- Safety Benefit
- Performed assessments
Audi’s Active Lane Assist is a system intended to help the driver stay within the intended lane of travel. At speeds above 65km/h, a camera mounted by the rear view mirror at the top of the windscreen detects lane marking ahead of the vehicle. Information from the camera is combined with data about the car’s speed and trajectory to calculate the time and distance before a lane marking would be crossed. When one or other of those parameters is less than a critical value, Active Lane Assist intervenes by apply a gentle steering correction by means of the electric power steering fitted to the car. The amount of torque applied to the steering is small and can be easily overcome so that the driver remains in ultimate control of the vehicle at all times. The system is designed to assist the driver in cases where lane departure is unintentional. If the system is unable to correct the lane departure (because the curve is too sharp, for example), the system will additionally warn the driver through a steering wheel vibration. Active Lane Assist senses when the lane marking is being crossed deliberately: corrective steering is suppressed if the driver uses the direction indicators or if a decisive steering action is detected by the power steering unit. The system also deactivates if no steering input has been detected from the driver for some time (indicating that the driver is relying on Active Lane Assist to steer the car).
Active Lane Assist is intended to address unintentional lane changes on rural roads and on highways, at speeds above 65km/h. Such accidents represent a disproportionate number of deaths and serious injuries, so it is for these injury severities that Active Lane Assist can provide the greatest benefit. Audi estimates that Active Lane Assist could be effective in roughly half of all lane departure accidents which lead to a death or a serious injury. If all cars were equipped with a system such as Active Lane Assist, this would equate to a potential saving of more than 5000 deaths and nearly 40,000 serious injuries per year in EU 27.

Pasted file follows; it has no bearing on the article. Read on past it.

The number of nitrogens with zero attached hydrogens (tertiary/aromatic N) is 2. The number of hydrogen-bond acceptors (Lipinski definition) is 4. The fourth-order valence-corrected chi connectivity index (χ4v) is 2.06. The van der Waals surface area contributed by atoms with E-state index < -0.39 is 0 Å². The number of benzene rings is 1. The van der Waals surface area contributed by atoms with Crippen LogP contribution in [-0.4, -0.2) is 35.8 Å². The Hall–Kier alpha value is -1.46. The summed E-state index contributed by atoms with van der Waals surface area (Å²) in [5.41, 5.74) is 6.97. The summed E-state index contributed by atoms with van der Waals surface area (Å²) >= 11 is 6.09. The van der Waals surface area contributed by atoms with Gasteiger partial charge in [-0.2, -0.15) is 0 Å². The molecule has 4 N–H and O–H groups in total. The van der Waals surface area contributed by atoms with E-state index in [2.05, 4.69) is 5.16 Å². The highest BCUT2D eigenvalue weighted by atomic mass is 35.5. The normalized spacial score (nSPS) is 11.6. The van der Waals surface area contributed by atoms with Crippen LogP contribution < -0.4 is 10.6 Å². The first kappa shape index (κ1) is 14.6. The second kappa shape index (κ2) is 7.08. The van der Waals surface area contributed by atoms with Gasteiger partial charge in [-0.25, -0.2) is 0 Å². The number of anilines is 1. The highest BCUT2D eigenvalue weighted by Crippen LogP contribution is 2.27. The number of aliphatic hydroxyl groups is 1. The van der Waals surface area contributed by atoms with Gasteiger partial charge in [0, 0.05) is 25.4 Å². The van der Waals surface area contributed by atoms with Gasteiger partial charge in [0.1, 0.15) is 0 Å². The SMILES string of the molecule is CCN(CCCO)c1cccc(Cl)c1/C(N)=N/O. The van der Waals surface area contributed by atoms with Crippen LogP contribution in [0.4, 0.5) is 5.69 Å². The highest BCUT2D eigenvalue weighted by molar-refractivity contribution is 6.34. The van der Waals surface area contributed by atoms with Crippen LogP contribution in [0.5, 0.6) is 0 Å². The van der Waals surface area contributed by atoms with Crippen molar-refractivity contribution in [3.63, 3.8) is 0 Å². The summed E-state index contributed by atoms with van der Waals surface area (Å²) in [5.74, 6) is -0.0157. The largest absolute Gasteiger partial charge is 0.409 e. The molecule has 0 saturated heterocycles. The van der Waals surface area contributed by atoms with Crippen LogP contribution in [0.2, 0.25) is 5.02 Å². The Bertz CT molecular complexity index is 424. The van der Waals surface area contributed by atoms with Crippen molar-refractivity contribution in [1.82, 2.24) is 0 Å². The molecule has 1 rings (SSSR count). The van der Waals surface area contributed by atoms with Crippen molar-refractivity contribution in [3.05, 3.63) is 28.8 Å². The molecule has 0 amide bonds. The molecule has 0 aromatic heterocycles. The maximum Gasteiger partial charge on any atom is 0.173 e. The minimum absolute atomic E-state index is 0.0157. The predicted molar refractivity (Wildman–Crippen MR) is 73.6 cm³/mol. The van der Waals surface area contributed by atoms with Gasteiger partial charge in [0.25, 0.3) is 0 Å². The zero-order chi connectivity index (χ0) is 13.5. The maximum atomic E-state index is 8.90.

Active Lane Assist can be switched on and off by the driver. At the beginning of a new journey, the system restarts with the last on/off status: if the system has been switched off, it remains off at the beginning of the next journey. The system does not switch on by default at the start of a journey.
Track tests were done under controlled conditions during the development of Active Lane Assist. These ensured that the system met the intended functionality: corrective steering was applied and the car stays within the intended lane for the full range of speeds and bend radiuses for which the system was designed; and, conversely, the system deactivated in curves below the design radius, and where the driver appears not be steering the vehicle. The effectiveness of the computer at identifying road markings was determined from video analysis of real-life driving scenarios recorded all over Europe. In addition, test drivers assessed in real-world conditions the correct system functionality in a wide range of traffic, road and weather conditions across Europe.